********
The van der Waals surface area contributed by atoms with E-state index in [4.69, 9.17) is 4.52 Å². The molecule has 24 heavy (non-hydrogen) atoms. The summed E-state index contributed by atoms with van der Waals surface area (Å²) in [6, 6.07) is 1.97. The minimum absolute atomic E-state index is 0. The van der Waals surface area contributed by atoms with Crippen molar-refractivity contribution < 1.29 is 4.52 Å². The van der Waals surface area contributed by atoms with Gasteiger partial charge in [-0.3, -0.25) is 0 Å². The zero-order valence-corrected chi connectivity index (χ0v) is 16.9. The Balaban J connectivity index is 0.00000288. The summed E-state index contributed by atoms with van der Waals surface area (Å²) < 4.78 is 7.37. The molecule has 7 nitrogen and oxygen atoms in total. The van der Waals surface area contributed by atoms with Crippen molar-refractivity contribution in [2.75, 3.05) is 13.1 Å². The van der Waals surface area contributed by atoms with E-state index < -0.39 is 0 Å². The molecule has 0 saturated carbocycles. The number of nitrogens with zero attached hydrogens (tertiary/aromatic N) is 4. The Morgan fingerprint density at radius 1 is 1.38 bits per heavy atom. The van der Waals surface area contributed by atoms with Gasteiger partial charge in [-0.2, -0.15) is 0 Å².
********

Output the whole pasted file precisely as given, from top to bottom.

The van der Waals surface area contributed by atoms with E-state index in [4.69, 9.17) is 4.52 Å². The molecule has 24 heavy (non-hydrogen) atoms. The summed E-state index contributed by atoms with van der Waals surface area (Å²) in [6, 6.07) is 1.97. The minimum absolute atomic E-state index is 0. The van der Waals surface area contributed by atoms with Crippen molar-refractivity contribution < 1.29 is 4.52 Å². The van der Waals surface area contributed by atoms with Gasteiger partial charge in [-0.3, -0.25) is 0 Å². The zero-order valence-corrected chi connectivity index (χ0v) is 16.9. The Balaban J connectivity index is 0.00000288. The summed E-state index contributed by atoms with van der Waals surface area (Å²) < 4.78 is 7.37. The molecule has 7 nitrogen and oxygen atoms in total. The van der Waals surface area contributed by atoms with Crippen molar-refractivity contribution in [2.75, 3.05) is 13.1 Å². The van der Waals surface area contributed by atoms with E-state index < -0.39 is 0 Å². The molecule has 0 saturated carbocycles. The number of nitrogens with zero attached hydrogens (tertiary/aromatic N) is 4. The Morgan fingerprint density at radius 1 is 1.38 bits per heavy atom. The van der Waals surface area contributed by atoms with Gasteiger partial charge in [-0.2, -0.15) is 0 Å².